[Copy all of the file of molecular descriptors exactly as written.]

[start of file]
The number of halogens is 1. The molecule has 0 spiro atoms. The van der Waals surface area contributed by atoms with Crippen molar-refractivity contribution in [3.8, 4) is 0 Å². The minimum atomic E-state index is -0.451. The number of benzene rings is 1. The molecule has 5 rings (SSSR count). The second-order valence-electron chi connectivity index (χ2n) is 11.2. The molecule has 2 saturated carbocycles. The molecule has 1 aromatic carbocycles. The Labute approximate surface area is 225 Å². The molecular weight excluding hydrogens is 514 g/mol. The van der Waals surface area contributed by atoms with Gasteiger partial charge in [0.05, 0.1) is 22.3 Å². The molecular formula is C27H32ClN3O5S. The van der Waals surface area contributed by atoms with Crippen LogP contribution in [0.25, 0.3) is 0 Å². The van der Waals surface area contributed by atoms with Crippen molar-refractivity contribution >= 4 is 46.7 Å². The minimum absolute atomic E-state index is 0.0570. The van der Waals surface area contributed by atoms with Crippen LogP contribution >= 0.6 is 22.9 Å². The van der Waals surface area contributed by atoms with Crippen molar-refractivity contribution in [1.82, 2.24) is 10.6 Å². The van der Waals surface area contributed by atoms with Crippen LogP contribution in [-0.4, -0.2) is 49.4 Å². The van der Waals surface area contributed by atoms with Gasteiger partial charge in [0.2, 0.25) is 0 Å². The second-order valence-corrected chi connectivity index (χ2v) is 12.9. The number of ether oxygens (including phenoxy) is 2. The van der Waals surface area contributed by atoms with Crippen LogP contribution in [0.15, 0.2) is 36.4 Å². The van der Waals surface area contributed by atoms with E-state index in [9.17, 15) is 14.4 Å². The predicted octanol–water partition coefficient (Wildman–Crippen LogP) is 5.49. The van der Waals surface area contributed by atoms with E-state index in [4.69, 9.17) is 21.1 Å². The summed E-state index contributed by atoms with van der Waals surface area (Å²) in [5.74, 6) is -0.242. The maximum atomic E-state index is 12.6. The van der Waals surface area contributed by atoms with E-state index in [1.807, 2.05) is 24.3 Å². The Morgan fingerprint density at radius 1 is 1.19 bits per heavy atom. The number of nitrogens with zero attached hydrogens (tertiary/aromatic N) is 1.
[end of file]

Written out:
The number of halogens is 1. The molecule has 0 spiro atoms. The van der Waals surface area contributed by atoms with Crippen molar-refractivity contribution in [3.8, 4) is 0 Å². The minimum atomic E-state index is -0.451. The number of benzene rings is 1. The molecule has 5 rings (SSSR count). The second-order valence-electron chi connectivity index (χ2n) is 11.2. The molecule has 2 saturated carbocycles. The molecule has 1 aromatic carbocycles. The Labute approximate surface area is 225 Å². The molecular weight excluding hydrogens is 514 g/mol. The van der Waals surface area contributed by atoms with Gasteiger partial charge in [0.05, 0.1) is 22.3 Å². The molecular formula is C27H32ClN3O5S. The van der Waals surface area contributed by atoms with Crippen LogP contribution in [0.25, 0.3) is 0 Å². The van der Waals surface area contributed by atoms with Crippen molar-refractivity contribution >= 4 is 46.7 Å². The minimum absolute atomic E-state index is 0.0570. The van der Waals surface area contributed by atoms with Crippen LogP contribution >= 0.6 is 22.9 Å². The van der Waals surface area contributed by atoms with Crippen molar-refractivity contribution in [1.82, 2.24) is 10.6 Å². The van der Waals surface area contributed by atoms with Crippen LogP contribution in [-0.4, -0.2) is 49.4 Å². The van der Waals surface area contributed by atoms with Gasteiger partial charge in [0.2, 0.25) is 0 Å². The second-order valence-corrected chi connectivity index (χ2v) is 12.9. The number of ether oxygens (including phenoxy) is 2. The van der Waals surface area contributed by atoms with Crippen LogP contribution in [0.15, 0.2) is 36.4 Å². The van der Waals surface area contributed by atoms with E-state index in [9.17, 15) is 14.4 Å². The predicted octanol–water partition coefficient (Wildman–Crippen LogP) is 5.49. The van der Waals surface area contributed by atoms with E-state index in [4.69, 9.17) is 21.1 Å². The summed E-state index contributed by atoms with van der Waals surface area (Å²) in [5.74, 6) is -0.242. The maximum atomic E-state index is 12.6. The van der Waals surface area contributed by atoms with E-state index in [1.807, 2.05) is 24.3 Å². The Morgan fingerprint density at radius 1 is 1.19 bits per heavy atom. The number of nitrogens with zero attached hydrogens (tertiary/aromatic N) is 1.